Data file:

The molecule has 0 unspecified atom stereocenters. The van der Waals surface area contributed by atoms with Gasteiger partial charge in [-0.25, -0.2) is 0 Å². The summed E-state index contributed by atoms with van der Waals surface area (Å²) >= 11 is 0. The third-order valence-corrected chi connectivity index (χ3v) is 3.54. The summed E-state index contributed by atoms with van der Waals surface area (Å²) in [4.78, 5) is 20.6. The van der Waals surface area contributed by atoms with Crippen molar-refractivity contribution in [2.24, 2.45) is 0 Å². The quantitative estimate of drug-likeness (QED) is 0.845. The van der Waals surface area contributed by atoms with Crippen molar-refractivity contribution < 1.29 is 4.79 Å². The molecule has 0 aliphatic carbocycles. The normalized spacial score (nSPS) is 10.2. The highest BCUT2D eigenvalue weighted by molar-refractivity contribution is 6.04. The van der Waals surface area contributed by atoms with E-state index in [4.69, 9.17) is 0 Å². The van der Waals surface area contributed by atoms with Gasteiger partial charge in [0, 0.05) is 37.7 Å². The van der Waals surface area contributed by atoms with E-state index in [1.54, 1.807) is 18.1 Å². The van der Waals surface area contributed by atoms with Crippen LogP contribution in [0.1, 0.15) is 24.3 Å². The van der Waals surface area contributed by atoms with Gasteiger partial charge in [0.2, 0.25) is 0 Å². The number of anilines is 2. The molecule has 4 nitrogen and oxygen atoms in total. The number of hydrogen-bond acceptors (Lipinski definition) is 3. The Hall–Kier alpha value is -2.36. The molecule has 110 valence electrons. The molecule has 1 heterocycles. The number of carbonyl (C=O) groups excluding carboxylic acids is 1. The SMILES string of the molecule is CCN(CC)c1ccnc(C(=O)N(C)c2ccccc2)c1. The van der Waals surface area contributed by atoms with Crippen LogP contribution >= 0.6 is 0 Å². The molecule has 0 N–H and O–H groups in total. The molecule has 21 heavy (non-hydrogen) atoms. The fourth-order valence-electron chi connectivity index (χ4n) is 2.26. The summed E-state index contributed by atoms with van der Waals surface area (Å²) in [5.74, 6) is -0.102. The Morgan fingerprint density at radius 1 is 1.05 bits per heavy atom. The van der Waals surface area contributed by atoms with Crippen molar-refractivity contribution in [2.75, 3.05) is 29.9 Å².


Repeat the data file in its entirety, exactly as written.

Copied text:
The molecule has 0 unspecified atom stereocenters. The van der Waals surface area contributed by atoms with Gasteiger partial charge in [-0.25, -0.2) is 0 Å². The summed E-state index contributed by atoms with van der Waals surface area (Å²) >= 11 is 0. The third-order valence-corrected chi connectivity index (χ3v) is 3.54. The summed E-state index contributed by atoms with van der Waals surface area (Å²) in [4.78, 5) is 20.6. The van der Waals surface area contributed by atoms with Crippen molar-refractivity contribution in [2.24, 2.45) is 0 Å². The quantitative estimate of drug-likeness (QED) is 0.845. The van der Waals surface area contributed by atoms with Crippen molar-refractivity contribution < 1.29 is 4.79 Å². The molecule has 0 aliphatic carbocycles. The normalized spacial score (nSPS) is 10.2. The highest BCUT2D eigenvalue weighted by molar-refractivity contribution is 6.04. The van der Waals surface area contributed by atoms with E-state index in [4.69, 9.17) is 0 Å². The van der Waals surface area contributed by atoms with Gasteiger partial charge in [0, 0.05) is 37.7 Å². The van der Waals surface area contributed by atoms with E-state index in [1.54, 1.807) is 18.1 Å². The van der Waals surface area contributed by atoms with Crippen LogP contribution in [0.1, 0.15) is 24.3 Å². The van der Waals surface area contributed by atoms with Gasteiger partial charge in [0.2, 0.25) is 0 Å². The number of anilines is 2. The molecule has 4 nitrogen and oxygen atoms in total. The number of hydrogen-bond acceptors (Lipinski definition) is 3. The Hall–Kier alpha value is -2.36. The molecule has 110 valence electrons. The molecule has 1 heterocycles. The number of carbonyl (C=O) groups excluding carboxylic acids is 1. The SMILES string of the molecule is CCN(CC)c1ccnc(C(=O)N(C)c2ccccc2)c1. The van der Waals surface area contributed by atoms with Crippen LogP contribution >= 0.6 is 0 Å². The molecule has 0 N–H and O–H groups in total. The molecule has 21 heavy (non-hydrogen) atoms. The fourth-order valence-electron chi connectivity index (χ4n) is 2.26. The summed E-state index contributed by atoms with van der Waals surface area (Å²) in [5.74, 6) is -0.102. The Morgan fingerprint density at radius 1 is 1.05 bits per heavy atom. The van der Waals surface area contributed by atoms with Crippen molar-refractivity contribution in [2.75, 3.05) is 29.9 Å².